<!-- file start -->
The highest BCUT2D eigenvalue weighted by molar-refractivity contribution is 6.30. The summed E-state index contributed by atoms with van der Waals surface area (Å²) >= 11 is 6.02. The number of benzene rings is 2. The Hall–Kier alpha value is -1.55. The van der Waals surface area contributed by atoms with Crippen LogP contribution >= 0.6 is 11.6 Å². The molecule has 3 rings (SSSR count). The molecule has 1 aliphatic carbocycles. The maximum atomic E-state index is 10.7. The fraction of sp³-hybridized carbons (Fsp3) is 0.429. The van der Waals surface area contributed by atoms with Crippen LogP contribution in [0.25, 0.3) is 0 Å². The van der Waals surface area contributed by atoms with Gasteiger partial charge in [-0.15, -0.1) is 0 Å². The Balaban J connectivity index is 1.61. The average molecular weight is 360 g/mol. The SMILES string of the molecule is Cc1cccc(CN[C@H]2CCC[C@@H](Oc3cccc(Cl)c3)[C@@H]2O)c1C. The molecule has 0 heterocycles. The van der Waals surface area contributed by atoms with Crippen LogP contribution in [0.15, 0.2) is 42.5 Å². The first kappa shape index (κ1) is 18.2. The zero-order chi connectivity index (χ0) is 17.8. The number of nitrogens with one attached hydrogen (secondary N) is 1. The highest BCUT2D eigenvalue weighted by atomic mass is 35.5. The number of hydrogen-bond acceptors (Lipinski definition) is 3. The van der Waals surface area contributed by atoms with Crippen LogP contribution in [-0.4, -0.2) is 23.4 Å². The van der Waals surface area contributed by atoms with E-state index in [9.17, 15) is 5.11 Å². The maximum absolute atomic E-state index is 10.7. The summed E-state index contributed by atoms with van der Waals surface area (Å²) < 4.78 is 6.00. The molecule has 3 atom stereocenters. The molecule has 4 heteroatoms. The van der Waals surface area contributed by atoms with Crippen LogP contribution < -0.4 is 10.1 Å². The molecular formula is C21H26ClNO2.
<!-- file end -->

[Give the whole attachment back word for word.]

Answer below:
The highest BCUT2D eigenvalue weighted by molar-refractivity contribution is 6.30. The summed E-state index contributed by atoms with van der Waals surface area (Å²) >= 11 is 6.02. The number of benzene rings is 2. The Hall–Kier alpha value is -1.55. The van der Waals surface area contributed by atoms with Crippen LogP contribution >= 0.6 is 11.6 Å². The molecule has 3 rings (SSSR count). The molecule has 1 aliphatic carbocycles. The maximum atomic E-state index is 10.7. The fraction of sp³-hybridized carbons (Fsp3) is 0.429. The van der Waals surface area contributed by atoms with Crippen LogP contribution in [0.25, 0.3) is 0 Å². The van der Waals surface area contributed by atoms with Gasteiger partial charge in [-0.15, -0.1) is 0 Å². The Balaban J connectivity index is 1.61. The average molecular weight is 360 g/mol. The SMILES string of the molecule is Cc1cccc(CN[C@H]2CCC[C@@H](Oc3cccc(Cl)c3)[C@@H]2O)c1C. The molecule has 0 heterocycles. The van der Waals surface area contributed by atoms with Crippen LogP contribution in [0.15, 0.2) is 42.5 Å². The first kappa shape index (κ1) is 18.2. The zero-order chi connectivity index (χ0) is 17.8. The number of nitrogens with one attached hydrogen (secondary N) is 1. The highest BCUT2D eigenvalue weighted by atomic mass is 35.5. The number of hydrogen-bond acceptors (Lipinski definition) is 3. The van der Waals surface area contributed by atoms with Crippen LogP contribution in [-0.4, -0.2) is 23.4 Å². The van der Waals surface area contributed by atoms with E-state index in [9.17, 15) is 5.11 Å². The maximum absolute atomic E-state index is 10.7. The summed E-state index contributed by atoms with van der Waals surface area (Å²) < 4.78 is 6.00. The molecule has 3 atom stereocenters. The molecule has 4 heteroatoms. The van der Waals surface area contributed by atoms with Crippen LogP contribution < -0.4 is 10.1 Å². The molecular formula is C21H26ClNO2.